# Introduction to Algorithms

## Presentation on theme: "Introduction to Algorithms"— Presentation transcript:

Introduction to Algorithms
LECTURE 9 Augmenting Data Structures ‧Dynamic order statistics ‧Methodology ‧Interval trees October 24, 2005 Copyright © by Erik D. Demaine and Charles E. Leiserson L11.1

Dynamic order statistics
OS-SELECT (i,S) : returns the i th smallest element in the dynamic set S. OS-RANK (x,S) : returns the rank of x ∈S in the sorted order of S’s elements. IDEA: Use a red-black tree for the set S, but keep subtree sizes in the nodes. Key Notation for nodes: size October 24, 2005 Copyright © by Erik D. Demaine and Charles E. Leiserson L11.2

Example of an OS-tree October 24, 2005
Copyright © by Erik D. Demaine and Charles E. Leiserson L11.3

Selection Implementation trick: Use a sentinel
(dummy record) for NIL such that size[NIL] = 0. OS-SELECT (x, i) ⊳ ith smallest element in the subtree rooted at x k←size[left[x]] ⊳ k = rank(x) if i= k thenreturn x if i< k then return OS-SELECT (left[x], i) else return OS-SELECT (right[x], i –k) (OS-RANKis in the textbook.) October 24, 2005 Copyright © by Erik D. Demaine and Charles E. Leiserson L11.4

Example OS-SELECT (root, 5)
Running time = O(h) = O(lg n) for red-black trees. October 24, 2005 Copyright © by Erik D. Demaine and Charles E. Leiserson L11.5

Data structure maintenance
Q. Why not keep the ranks themselves in the nodes instead of subtree sizes? A. They are hard to maintain when the red-black tree is modified. Modifying operations: INSERTand DELETE. Strategy: Update subtree sizes when inserting or deleting. October 24, 2005 Copyright © by Erik D. Demaine and Charles E. Leiserson L11.6

Example of insertion INSERT (“K”) October 24, 2005
Copyright © by Erik D. Demaine and Charles E. Leiserson L11.7

Handling rebalancing Don’t forget that RB-INSERTand RB-DELETEmay also need to modify the red-black tree in order to maintain balance. •Recolorings: no effect on subtree sizes. •Rotations: fix up subtree sizes in O(1) time. Example: ∴RB-INSERT and RB-DELETE still run in O(lg n) time. October 24, 2005 Copyright © by Erik D. Demaine and Charles E. Leiserson L11.8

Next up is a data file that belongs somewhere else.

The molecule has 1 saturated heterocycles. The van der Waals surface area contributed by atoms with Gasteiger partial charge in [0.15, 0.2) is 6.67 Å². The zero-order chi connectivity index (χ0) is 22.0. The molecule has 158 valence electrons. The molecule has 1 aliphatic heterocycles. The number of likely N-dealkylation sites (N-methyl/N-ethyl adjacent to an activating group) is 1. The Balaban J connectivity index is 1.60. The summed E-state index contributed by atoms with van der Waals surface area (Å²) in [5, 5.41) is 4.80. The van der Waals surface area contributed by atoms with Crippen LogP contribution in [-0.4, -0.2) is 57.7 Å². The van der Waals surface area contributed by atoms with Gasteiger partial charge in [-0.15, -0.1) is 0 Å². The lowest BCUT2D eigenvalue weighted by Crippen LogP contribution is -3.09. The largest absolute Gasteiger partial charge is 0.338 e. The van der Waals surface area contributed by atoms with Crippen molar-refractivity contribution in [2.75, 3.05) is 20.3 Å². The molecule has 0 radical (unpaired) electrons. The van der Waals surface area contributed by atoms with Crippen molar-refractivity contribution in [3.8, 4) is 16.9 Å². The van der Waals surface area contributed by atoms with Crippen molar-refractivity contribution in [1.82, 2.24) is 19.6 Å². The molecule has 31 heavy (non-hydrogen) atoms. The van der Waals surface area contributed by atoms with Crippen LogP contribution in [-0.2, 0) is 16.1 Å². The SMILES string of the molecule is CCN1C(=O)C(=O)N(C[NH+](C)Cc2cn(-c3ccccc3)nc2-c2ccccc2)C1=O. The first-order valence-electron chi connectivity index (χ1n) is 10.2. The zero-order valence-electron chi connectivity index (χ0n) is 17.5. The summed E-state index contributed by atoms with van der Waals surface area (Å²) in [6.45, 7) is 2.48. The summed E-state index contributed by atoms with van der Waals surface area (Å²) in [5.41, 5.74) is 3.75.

Data-structure augmentation
Methodology: (e.g.,order-statistics trees) 1. Choose an underlying data structure (red- black trees). 2. Determine additional information to be stored in the data structure (subtree sizes). 3. Verify that this information can be maintained for modifying operations (RB- INSERT, RB-DELETE—don’t forget rotations). 4. Develop new dynamic-set operations that use the information (OS-SELECTand OS-RANK). These steps are guidelines, not rigid rules. October 24, 2005 Copyright © by Erik D. Demaine and Charles E. Leiserson L11.9

Interval trees Goal: To maintain a dynamic set of intervals, such as time intervals. Query: For a given query interval i, find an interval in the set that overlaps i. October 24, 2005 Copyright © by Erik D. Demaine and Charles E. Leiserson L11.10

Following the methodology
1. Choose an underlying data structure. • Red-black tree keyed on low (left) endpoint. 2. Determine additional information to be stored in the data structure. • Store in each node x the largest value m[x] in the subtree rooted at x, as well as the interval int[x] corresponding to the key. int m October 24, 2005 Copyright © by Erik D. Demaine and Charles E. Leiserson L11.11

Example interval tree October 24, 2005
Copyright © by Erik D. Demaine and Charles E. Leiserson L11.12

Modifying operations 3. Verify that this information can be maintained